Paxton conceived of a greenhouse for the big water lilies which would be strong, light, and graceful, its weight carried by slender parallel supports of iron just wide enough apart for the long panes of glass which were then becoming available from English glass manufacturers. At regular intervals between the panes were slender cross supports of wood, channeled to carry off the moisture which condensed on the glass or the rain which leaked in from outside. This water was then funneled into narrow spouts which ran down along each metal rib and carried it off. The accompanying plate shows his original plan as he prepared it to accompany his description in The Gardeners' Chronicle.

The new Lily House was built at Chatsworth. Victoria water lilies and other aquatics flourished in the central tanks, the Queen and her family came to see them, but Paxton soon had far larger plans afoot. Under the leadership of Albert, the Prince Consort, the Great Exhibition of 1851 was taking shape. Prince Albert was determined that it should be a cultural and recreational event of international importance. It should shake the English out of their insular smugness and make people aware of new developments in Science and Industry. The idea did not take hold quickly and the time was getting late. What was needed was an imaginative building which would take the public's fancy, furthermore one which could be ready by the time the exhibition opened.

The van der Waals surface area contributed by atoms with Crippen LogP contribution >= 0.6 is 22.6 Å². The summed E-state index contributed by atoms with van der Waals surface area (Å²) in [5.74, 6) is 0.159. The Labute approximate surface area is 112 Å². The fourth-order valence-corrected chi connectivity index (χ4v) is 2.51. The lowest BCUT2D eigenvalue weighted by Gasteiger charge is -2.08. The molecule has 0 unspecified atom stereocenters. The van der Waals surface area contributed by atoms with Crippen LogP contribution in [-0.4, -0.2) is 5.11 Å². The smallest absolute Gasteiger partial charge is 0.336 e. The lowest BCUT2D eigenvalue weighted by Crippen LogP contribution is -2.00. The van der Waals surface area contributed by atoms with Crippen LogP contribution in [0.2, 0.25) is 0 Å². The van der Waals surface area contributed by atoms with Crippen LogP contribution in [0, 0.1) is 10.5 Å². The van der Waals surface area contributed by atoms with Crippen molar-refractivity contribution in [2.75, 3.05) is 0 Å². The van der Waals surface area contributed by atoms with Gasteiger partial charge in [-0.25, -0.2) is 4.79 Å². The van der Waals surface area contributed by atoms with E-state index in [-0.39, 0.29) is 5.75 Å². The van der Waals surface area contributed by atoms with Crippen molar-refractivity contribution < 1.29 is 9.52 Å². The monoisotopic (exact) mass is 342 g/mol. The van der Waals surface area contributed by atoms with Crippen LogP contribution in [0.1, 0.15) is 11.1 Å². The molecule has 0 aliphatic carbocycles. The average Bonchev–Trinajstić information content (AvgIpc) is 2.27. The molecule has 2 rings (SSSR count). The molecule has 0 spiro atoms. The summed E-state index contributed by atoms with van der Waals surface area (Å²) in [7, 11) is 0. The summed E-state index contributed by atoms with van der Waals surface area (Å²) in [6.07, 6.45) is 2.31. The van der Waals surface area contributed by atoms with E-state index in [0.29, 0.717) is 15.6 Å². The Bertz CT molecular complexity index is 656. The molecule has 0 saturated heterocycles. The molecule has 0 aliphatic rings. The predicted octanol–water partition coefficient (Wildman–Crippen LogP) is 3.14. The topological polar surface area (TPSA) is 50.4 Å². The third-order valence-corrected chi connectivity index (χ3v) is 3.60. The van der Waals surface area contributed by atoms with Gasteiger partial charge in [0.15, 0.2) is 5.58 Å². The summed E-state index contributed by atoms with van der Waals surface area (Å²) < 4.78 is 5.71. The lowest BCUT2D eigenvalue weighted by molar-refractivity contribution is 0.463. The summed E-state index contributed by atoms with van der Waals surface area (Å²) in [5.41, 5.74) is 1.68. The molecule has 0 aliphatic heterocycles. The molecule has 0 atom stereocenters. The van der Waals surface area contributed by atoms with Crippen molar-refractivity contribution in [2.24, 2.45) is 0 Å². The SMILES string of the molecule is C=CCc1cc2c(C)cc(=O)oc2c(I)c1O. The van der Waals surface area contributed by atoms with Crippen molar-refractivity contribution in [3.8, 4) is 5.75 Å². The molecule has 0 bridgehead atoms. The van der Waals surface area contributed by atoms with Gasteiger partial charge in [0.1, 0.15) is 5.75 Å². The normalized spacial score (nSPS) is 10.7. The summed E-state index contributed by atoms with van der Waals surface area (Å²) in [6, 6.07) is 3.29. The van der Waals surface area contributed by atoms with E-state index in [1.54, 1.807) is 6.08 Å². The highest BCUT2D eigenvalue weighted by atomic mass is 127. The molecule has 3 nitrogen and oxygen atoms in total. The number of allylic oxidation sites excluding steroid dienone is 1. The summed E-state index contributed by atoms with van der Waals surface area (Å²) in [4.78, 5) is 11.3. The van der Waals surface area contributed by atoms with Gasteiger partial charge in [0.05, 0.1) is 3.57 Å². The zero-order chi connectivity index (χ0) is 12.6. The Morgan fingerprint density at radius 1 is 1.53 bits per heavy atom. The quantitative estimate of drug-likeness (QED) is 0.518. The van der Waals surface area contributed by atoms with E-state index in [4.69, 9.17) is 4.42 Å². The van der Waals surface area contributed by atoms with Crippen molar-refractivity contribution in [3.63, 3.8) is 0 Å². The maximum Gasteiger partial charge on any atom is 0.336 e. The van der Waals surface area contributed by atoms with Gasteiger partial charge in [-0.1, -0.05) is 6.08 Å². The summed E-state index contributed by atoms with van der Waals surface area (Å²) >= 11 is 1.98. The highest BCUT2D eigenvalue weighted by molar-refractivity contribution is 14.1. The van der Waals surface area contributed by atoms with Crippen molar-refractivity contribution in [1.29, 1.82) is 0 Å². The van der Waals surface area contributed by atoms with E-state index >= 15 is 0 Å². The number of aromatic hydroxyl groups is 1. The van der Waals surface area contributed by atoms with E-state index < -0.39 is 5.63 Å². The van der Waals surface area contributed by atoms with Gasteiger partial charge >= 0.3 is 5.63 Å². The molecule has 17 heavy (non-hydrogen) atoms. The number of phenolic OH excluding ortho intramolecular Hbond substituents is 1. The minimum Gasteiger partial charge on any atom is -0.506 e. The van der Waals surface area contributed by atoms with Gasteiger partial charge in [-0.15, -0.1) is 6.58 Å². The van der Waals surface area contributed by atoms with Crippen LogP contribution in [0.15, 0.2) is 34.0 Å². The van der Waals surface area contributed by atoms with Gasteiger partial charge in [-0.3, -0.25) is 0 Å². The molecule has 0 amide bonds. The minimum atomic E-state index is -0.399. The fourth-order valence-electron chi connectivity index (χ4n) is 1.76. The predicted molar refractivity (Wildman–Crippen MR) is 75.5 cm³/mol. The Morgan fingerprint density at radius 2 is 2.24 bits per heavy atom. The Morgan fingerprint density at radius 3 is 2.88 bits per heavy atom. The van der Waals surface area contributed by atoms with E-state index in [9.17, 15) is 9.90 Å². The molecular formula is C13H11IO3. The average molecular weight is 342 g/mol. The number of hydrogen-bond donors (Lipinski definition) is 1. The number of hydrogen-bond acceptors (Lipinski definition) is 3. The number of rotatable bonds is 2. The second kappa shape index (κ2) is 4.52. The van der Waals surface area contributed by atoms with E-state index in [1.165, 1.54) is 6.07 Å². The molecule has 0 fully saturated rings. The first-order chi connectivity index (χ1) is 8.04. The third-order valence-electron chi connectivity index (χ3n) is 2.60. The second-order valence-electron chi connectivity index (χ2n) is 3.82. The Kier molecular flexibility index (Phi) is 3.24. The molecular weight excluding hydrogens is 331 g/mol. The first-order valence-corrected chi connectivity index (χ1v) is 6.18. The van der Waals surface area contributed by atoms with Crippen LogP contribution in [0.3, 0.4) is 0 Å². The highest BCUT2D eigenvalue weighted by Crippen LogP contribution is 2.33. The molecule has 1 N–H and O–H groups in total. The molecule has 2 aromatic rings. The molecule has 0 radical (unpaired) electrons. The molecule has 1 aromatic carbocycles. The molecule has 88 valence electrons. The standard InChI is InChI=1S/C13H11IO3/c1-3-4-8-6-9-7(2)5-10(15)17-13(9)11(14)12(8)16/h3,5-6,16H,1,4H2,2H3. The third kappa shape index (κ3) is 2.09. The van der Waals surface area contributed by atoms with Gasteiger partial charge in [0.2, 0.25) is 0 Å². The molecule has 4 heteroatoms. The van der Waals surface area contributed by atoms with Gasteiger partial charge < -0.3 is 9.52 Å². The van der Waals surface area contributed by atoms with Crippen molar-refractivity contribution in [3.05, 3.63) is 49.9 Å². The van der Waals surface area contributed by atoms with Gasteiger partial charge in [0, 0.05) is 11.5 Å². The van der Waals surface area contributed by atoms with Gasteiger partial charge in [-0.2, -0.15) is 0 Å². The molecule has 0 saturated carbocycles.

Paxton dreamed up the Crystal Palace, a vast hall* [*it covered 18 acres] big enough for the whole exhibition, constructed like his Lily House at Chatsworth but in principle not unlike the huge shells of metal and glass which developed a century later.